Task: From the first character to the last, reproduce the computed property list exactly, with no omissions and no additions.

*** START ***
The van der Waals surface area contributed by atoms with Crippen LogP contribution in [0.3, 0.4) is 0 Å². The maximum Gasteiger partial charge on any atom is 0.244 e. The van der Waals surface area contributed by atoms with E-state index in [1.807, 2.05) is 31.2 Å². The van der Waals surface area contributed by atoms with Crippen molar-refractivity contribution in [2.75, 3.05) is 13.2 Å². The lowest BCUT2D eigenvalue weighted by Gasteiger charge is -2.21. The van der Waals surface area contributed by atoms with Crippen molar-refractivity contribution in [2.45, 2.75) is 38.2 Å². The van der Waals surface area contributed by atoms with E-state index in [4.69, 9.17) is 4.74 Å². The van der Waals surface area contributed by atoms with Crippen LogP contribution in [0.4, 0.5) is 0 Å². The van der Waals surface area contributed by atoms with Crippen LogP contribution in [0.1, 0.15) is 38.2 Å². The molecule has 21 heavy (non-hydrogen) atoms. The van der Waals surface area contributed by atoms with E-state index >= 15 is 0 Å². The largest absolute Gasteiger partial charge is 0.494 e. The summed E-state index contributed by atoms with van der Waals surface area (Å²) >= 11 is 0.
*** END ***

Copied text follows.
The van der Waals surface area contributed by atoms with Crippen LogP contribution in [0.3, 0.4) is 0 Å². The maximum Gasteiger partial charge on any atom is 0.244 e. The van der Waals surface area contributed by atoms with E-state index in [1.807, 2.05) is 31.2 Å². The van der Waals surface area contributed by atoms with Crippen molar-refractivity contribution in [2.75, 3.05) is 13.2 Å². The lowest BCUT2D eigenvalue weighted by Gasteiger charge is -2.21. The van der Waals surface area contributed by atoms with Crippen molar-refractivity contribution in [2.45, 2.75) is 38.2 Å². The van der Waals surface area contributed by atoms with E-state index in [4.69, 9.17) is 4.74 Å². The van der Waals surface area contributed by atoms with Crippen LogP contribution in [0.4, 0.5) is 0 Å². The van der Waals surface area contributed by atoms with Crippen LogP contribution in [0.1, 0.15) is 38.2 Å². The molecule has 21 heavy (non-hydrogen) atoms. The van der Waals surface area contributed by atoms with E-state index >= 15 is 0 Å². The largest absolute Gasteiger partial charge is 0.494 e. The summed E-state index contributed by atoms with van der Waals surface area (Å²) >= 11 is 0.